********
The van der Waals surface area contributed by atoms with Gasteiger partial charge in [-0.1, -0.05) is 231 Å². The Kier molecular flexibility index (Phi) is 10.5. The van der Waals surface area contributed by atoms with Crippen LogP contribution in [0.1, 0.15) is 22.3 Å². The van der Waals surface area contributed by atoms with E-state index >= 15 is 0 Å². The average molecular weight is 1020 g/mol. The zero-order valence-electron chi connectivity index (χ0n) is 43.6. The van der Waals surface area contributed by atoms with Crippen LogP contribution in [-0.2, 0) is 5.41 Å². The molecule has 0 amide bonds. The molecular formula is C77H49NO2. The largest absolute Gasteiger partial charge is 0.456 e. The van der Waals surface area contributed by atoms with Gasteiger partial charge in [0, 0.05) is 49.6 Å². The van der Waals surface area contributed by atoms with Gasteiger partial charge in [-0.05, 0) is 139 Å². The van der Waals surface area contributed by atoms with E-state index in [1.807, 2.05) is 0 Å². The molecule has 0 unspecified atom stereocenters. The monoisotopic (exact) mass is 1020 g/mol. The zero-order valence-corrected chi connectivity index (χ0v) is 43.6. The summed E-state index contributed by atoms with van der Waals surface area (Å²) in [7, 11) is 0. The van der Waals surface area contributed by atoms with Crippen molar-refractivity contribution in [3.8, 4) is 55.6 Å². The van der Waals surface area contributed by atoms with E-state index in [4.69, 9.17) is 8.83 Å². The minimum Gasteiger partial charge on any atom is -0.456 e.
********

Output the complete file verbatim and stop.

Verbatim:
The van der Waals surface area contributed by atoms with Gasteiger partial charge in [-0.1, -0.05) is 231 Å². The Kier molecular flexibility index (Phi) is 10.5. The van der Waals surface area contributed by atoms with Crippen LogP contribution in [0.1, 0.15) is 22.3 Å². The van der Waals surface area contributed by atoms with E-state index >= 15 is 0 Å². The average molecular weight is 1020 g/mol. The zero-order valence-electron chi connectivity index (χ0n) is 43.6. The van der Waals surface area contributed by atoms with Crippen LogP contribution in [-0.2, 0) is 5.41 Å². The molecule has 0 amide bonds. The molecular formula is C77H49NO2. The largest absolute Gasteiger partial charge is 0.456 e. The van der Waals surface area contributed by atoms with Gasteiger partial charge in [0, 0.05) is 49.6 Å². The van der Waals surface area contributed by atoms with Gasteiger partial charge in [-0.05, 0) is 139 Å². The van der Waals surface area contributed by atoms with E-state index in [1.807, 2.05) is 0 Å². The molecule has 0 unspecified atom stereocenters. The monoisotopic (exact) mass is 1020 g/mol. The zero-order valence-corrected chi connectivity index (χ0v) is 43.6. The summed E-state index contributed by atoms with van der Waals surface area (Å²) in [7, 11) is 0. The van der Waals surface area contributed by atoms with Crippen molar-refractivity contribution in [3.8, 4) is 55.6 Å². The van der Waals surface area contributed by atoms with E-state index in [4.69, 9.17) is 8.83 Å². The minimum Gasteiger partial charge on any atom is -0.456 e.